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Abstract: SA-PO460

Diagnosis of Renal and Cardiovascular Injuries in Type 1, Type 2, and Prediabetic Patients Using an Ensemble of Machine Learning and Deep Learning Methods

Session Information

Category: Diabetic Kidney Disease

  • 702 Diabetic Kidney Disease: Clinical


  • Jazra, Diala, American University of Beirut, Beirut, Lebanon
  • Rakka, Mariam, University of California Irvine, Irvine, United States
  • Harb, Frederic, University of Balamand, Balamand, North , Lebanon
  • Bou Jaoude, Celina Robert, American University of Beirut, Beirut, Lebanon
  • Aboujaoude, Adrian Walid, American University of Beirut, Beirut, Lebanon
  • Choucair, Mahmoud, American University of Beirut, Beirut, Lebanon
  • Eid, Assaad Antoine, University of Michigan, Ann Arbor, United States
  • Kanj, Rouwaida, University of Illinois Urbana-Champaign, Urbana, United States

Diabetes is a growing global pandemic with serious complications such as renal and cardiovascular injuries. Diabetic nephropathy, characterized by decreased glomerular filtration rate (GFR) and albuminuria, is a microvascular complication of diabetes. Cardiovascular disease, which can result in injuries to coronary, cerebrovascular, and peripheral arteries, is a macrovascular complication. Studies have shown that renal and cardiovascular diseases often co-occur in individuals with diabetes, but there is currently no machine learning algorithm that was used to diagnose the existence of both complications simultaneously.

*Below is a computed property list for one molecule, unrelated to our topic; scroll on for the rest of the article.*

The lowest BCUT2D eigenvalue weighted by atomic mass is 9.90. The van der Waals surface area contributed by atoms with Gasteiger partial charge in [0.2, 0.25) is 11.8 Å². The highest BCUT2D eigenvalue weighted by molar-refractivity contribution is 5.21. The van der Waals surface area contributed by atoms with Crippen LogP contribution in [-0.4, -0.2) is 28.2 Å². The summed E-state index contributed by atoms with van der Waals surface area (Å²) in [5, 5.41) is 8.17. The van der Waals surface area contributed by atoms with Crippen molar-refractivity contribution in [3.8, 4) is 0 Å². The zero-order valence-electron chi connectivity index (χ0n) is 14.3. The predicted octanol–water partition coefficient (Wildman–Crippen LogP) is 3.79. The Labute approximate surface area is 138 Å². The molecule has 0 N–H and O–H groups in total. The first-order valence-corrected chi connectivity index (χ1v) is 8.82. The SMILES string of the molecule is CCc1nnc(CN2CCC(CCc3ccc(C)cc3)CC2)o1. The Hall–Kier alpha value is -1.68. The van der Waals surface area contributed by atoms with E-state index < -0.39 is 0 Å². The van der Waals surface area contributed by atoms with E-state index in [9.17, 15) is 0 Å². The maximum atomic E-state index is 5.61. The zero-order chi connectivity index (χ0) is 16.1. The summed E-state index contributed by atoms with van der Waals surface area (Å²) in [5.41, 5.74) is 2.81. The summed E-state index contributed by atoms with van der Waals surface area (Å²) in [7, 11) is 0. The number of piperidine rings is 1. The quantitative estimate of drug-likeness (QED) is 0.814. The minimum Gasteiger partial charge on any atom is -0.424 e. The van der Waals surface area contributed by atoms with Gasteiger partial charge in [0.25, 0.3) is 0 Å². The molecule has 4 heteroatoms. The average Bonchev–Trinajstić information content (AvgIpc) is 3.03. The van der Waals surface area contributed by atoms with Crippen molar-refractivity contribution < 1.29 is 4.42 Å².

For this study, a dataset of 273 diabetic patients is obtained from the American University of Beirut Medical Center (AUBMC). Chronic kidney disease is defined as a GFR lower than 60 ml/min and/or an albumin to creatinine ratio greater than 30. Cardiovascular disease outcome is measured by the presence of cardiovascular events such as myocardial infarction, heart failure, arrhythmias and valvulopathies. To balance the class distributions, the synthetic minority oversampling technique (SMOT) is used. The Random Forest and Artificial Neural Network models are employed to analyze the data and evaluate the relevance of each feature using feature importance methods. The grid search method is used to fine-tune the hyperparameters of the models.


The Random Forest model achieved an accuracy of 91%. The Extreme gradient Boosting (XGBoost) feature importance method revealed that the most relevant features, in decreasing order of importance, were urine albumin mg/l, serum creatinine, age, LDL, total cholesterol, heart rate, phosphate, systolic blood pressure, carbon dioxide, and potassium. The Neural Network had 75% accuracy with Grid Search. The lower accuracy could be due to the small sample size (273 patients) for deep learning.


The results of the study show that machine learning can be useful in diagnosing renal-cardiovascular complications in diabetic patients.